This Sunday, December 16th, a group of Mormon women are planning a peaceful demonstration called “Wear Pants To Church Sunday”. This demonstration is only significant within the context of Mormon culture, which has very strong expectations for women to wear skirts to church. Pants aren’t forbidden; if a woman chooses to wear pants to Sunday service, no formal disciplinary action will be taken. From the outside, there seems to be no issue surrounding women wearing pants to church.
As the organizers of the “Wear Pants To Church Sunday” event are discovering, there is a deep antagonism within Mormonism against the idea of women wearing pants to church. Some of the comments from the event’s Facebook page include:
“I cannot support an event that seeks to question divinely inspired doctrine about the roles of men and women. We are not meant to be the same. I can't believe how many women are listening to the Worldly view and Instead of celebrating their divine attributes and differences they want to change who God created them to be so they can be like their male counterparts.”
“ In 1993 president packer said one of the greatest threats to the church is feminism within the church itself, looks like that revelation is starting to come to pass right before our eyes, way to bring more negative attention to the church ladies”
“While you're at it why not shave your head, have your breasts removed and get your tubes tied? that'll show em”
One of the women in my childhood congregation wore pantsuits to church every Sunday. She was the only woman brave enough to wear pants; members dismissed her actions by saying – “Oh, that’s just Carla*, she does whatever she wants.” Carla’s husband had served as bishop and came from a respectable Mormon family; no one dared to suggest that her pantsuits were a sign of apostasy.
Carla was an outspoken matriarch, a woman that many people feared, myself included. My first memory of Carla was as a five-year old girl returning to the chapel from the bathroom. I walked into the chapel and sat down next to my mother. Or at least, I sat next to the woman that looked like my mother from the back. I slipped into the church-pew and snuggled up to the woman I thought was my mother, only to look up at the face of Carla. I started crying – loud,anxious tears that scandalized my mother. Seeing my confusion, Carla put her arms around me and told me that I was welcome to sit next to her. I shook my head and ran back to my mother, who was sitting a couple pews behind.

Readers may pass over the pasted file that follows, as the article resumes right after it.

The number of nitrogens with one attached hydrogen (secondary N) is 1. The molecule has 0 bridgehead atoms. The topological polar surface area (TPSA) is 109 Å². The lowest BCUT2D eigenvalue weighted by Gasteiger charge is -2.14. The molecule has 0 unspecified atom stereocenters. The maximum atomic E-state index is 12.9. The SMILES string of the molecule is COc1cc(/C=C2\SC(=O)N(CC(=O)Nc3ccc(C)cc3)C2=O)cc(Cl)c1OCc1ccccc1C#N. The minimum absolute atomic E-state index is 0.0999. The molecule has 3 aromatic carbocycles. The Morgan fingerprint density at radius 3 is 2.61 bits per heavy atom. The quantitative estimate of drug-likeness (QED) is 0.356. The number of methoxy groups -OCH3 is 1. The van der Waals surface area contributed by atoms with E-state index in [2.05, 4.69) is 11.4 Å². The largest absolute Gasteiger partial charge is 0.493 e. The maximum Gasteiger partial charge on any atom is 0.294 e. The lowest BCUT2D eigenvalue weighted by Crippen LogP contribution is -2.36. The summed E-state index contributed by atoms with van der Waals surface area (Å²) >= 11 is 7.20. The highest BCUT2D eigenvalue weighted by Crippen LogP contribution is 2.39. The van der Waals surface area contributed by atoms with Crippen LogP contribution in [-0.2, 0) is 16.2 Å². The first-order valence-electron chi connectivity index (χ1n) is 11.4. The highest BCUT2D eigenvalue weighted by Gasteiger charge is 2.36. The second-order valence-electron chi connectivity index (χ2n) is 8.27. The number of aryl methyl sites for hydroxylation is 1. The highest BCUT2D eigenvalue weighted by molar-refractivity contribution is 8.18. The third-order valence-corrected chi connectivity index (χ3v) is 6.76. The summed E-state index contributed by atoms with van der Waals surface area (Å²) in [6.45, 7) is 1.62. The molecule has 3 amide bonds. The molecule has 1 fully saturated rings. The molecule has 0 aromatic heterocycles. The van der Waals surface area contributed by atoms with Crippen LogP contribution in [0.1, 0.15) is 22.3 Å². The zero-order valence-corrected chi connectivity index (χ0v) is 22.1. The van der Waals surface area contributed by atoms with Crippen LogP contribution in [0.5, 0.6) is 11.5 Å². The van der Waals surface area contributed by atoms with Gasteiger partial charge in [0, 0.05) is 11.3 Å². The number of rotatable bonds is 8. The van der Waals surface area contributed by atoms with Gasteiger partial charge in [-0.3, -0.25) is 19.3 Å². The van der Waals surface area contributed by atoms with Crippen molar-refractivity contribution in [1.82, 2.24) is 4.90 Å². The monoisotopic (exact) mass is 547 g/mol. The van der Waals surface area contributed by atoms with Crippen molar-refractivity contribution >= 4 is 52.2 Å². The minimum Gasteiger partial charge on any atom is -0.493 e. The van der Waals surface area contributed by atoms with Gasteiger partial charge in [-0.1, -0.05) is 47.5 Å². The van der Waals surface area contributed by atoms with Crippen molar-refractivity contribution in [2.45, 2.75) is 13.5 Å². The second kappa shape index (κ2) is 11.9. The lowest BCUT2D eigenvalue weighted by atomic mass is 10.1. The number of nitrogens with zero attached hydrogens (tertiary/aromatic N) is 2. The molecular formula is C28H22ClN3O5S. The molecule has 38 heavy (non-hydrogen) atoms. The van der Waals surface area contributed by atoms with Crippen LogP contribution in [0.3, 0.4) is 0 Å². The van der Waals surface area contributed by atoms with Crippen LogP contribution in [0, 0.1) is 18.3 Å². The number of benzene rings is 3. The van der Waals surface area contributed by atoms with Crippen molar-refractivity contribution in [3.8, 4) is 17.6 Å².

Most of the people in our ward feared Carla. She was the organist and in charge of all of the musical activities. She possessed an efficiency and take-charge attitude that, as a child, I feared, and as an adult, I envy. Carla was the real deal, a woman who raised eight children on a professor’s salary, ran the church music service, and still had the guts to speak her mind. Over the years, Carla, with her usual blunt manner, has asked me if I was anorexic (all ballet dancers are anorexic!), why I dyed my hair red (people spend lots of money to get the blonde hair you already have!),and trotted me around her daughter’s bridal shower with the triumphant news that I had finished my first year of college with straight-A’s. Straight-A’s! she said. That’s something to be proud of! I had been doubting my achievements; Carla's praise made me proud again.
Carla was outspoken, which made many of the members uncomfortable, as there is an unwritten rule against dissent. Carla was also honest. She served as the Relief Society president when I was in high school; those were the years that my mother enjoyed Relief Society. After church, my mother recounted tales of Carla presiding over lessons – listing virtues, preaching values – only for Carla to end the lesson by saying – “Well, I don’t know about you, but I haven’t actually met anyone that can fulfill these criteria.” Carla was a rare flash of honesty in the sea of the Prozac-fueled “happy, happy, happy” denial that is Mormon culture. My mother was too quiet to wear pantsuits or to speak her dissenting opinions; Carla was the woman that gave voice to my mother’s unease.
My father didn’t like Carla much; he complained that she was too bossy, too opinionated, too controlling. Carla was in charge of directing the music and my father was a musician; the two of them had many battles concerning the musical numbers. Carla was the rare woman with the courage to contradict my father.
Carla also wore pantsuits every Sunday, an act of independence that no one dared to speak about. I am not sure why she chose to wear pantsuits; I don’t think she wore them to make a statement or to create controversy. I never questioned Carla’s pantsuits; I also never questioned the fact that no other women wore pants. I too dismissed Carla’s pantsuits as just an eccentricity.
I never really understood Carla. As a Mormon, I thought she was too outspoken. As an ex-Mormon,I didn’t understand why she stayed within Mormonism. Now that I have a deeper understanding of the courage required to defy Mormon conventions, I realize that I dismissed her too easily. There isn’t a lot of room within Mormon culture for women like Carla; there are strong expectations for women to be soft-spoken and submissive. Carla was none of these; the fact that she was able to be herself in a culture that was stacked against her is a testament to her strength of will. Carla was a path-breaker, the type of woman that walked to the beat of her own drum.
Carla was the woman that wore pants to church.
*Name has been changed